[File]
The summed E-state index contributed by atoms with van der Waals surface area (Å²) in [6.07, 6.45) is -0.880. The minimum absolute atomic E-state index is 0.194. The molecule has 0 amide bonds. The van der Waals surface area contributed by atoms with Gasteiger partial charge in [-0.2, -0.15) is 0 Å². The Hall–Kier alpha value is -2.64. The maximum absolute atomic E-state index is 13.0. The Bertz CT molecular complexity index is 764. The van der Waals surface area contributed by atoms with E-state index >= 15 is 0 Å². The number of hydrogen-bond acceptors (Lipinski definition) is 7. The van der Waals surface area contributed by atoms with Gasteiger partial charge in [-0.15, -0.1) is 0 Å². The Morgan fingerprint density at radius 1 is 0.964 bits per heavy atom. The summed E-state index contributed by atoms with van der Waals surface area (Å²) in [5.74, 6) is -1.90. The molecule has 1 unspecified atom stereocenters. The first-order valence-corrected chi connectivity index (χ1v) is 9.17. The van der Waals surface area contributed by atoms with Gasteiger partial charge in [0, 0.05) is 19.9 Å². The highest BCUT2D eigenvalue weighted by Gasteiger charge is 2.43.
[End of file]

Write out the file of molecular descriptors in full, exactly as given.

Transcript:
The summed E-state index contributed by atoms with van der Waals surface area (Å²) in [6.07, 6.45) is -0.880. The minimum absolute atomic E-state index is 0.194. The molecule has 0 amide bonds. The van der Waals surface area contributed by atoms with Gasteiger partial charge in [-0.2, -0.15) is 0 Å². The Hall–Kier alpha value is -2.64. The maximum absolute atomic E-state index is 13.0. The Bertz CT molecular complexity index is 764. The van der Waals surface area contributed by atoms with E-state index >= 15 is 0 Å². The number of hydrogen-bond acceptors (Lipinski definition) is 7. The van der Waals surface area contributed by atoms with Gasteiger partial charge in [-0.15, -0.1) is 0 Å². The Morgan fingerprint density at radius 1 is 0.964 bits per heavy atom. The summed E-state index contributed by atoms with van der Waals surface area (Å²) in [5.74, 6) is -1.90. The molecule has 1 unspecified atom stereocenters. The first-order valence-corrected chi connectivity index (χ1v) is 9.17. The van der Waals surface area contributed by atoms with Gasteiger partial charge in [0, 0.05) is 19.9 Å². The highest BCUT2D eigenvalue weighted by Gasteiger charge is 2.43.